Location: State of Transition
72,675 posts, read 64,140,481 times
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Quote:
Originally Posted by VM1138 View Post
I live in Michigan and I'm thinking about buying a new car soon. The trouble is the cars I "want" aren't really practical in Michigan winters (LOTS of snow and wind and ice on the roads) and I don't know a ton about cars to begin with. I'm also one of those drivers that gets really stressed out driving in these conditions.

Can someone recommend me a cheap vehicle that handles well in the snow, gets decent gas mileage (25 mpg+) and usually clocks in at under $8000 for a decent condition? Also, it needs to be off the ground a bit since we get big snow drifts. Does such a unicorn exist?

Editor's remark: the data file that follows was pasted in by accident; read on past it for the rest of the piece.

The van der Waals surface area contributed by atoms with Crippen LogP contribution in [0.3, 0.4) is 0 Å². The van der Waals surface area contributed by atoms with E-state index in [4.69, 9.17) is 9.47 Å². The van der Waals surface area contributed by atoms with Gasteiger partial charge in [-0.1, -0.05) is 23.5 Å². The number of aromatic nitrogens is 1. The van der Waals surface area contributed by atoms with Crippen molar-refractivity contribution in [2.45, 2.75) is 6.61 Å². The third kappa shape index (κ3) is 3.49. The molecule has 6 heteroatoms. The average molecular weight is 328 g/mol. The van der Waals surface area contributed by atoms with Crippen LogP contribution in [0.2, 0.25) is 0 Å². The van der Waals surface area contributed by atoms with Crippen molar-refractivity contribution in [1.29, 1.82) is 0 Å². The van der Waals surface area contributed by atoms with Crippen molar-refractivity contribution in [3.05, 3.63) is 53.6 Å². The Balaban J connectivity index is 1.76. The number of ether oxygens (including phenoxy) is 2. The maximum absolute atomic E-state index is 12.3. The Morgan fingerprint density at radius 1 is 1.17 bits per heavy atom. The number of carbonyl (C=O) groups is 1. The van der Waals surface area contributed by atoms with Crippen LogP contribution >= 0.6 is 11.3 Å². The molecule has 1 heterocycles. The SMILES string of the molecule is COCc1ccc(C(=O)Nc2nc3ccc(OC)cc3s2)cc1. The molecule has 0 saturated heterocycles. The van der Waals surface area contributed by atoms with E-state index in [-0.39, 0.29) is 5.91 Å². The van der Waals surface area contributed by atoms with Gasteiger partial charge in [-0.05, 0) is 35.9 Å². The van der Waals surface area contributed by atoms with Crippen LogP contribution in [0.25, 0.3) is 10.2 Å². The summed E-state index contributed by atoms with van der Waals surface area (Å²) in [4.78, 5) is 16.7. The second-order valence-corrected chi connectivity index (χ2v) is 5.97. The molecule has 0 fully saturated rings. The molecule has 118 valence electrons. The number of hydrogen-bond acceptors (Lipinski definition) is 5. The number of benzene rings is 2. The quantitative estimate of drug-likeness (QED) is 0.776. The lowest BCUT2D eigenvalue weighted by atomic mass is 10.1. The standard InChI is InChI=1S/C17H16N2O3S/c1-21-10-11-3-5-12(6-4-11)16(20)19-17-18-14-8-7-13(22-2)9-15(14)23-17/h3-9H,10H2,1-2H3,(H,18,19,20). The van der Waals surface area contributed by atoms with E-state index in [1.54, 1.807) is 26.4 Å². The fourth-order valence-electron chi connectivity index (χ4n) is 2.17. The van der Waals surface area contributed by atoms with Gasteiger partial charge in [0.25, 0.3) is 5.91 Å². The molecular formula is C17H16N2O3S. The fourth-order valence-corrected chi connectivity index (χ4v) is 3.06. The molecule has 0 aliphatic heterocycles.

This will sound like and off-the-wall suggestion, but people where I live swear by these cars. They haven't been made for decades, though, not since Subaru came out with the Outback. But you said you wanted something cheap.

Here in northern NM where until very recently we always got a lot of snow in the winter, the Toyota All-Track, aka the Toyota Tercel wagon, has a cult following. Sometimes you can find them in good condition, but most people buy them for $500, and replace the engine and transmission. Their AWD is better than that of any car currently made, people, including seasoned mechanics, say. They're better than the Subaru AWD's. The ones that are in good condition and don't need any work cause bidding wars between competing buyers. Check the classified ads and also your Toyota (non-dealer) service centers, where you can sometimes find notices posted by people selling one. The only drawback about them is that their top speed is about 55 mph. This doesn't faze people, though. They love the way they handle in snow and ice, and the sense of safety they get from that. They say nothing compares to how those handle in winter conditions.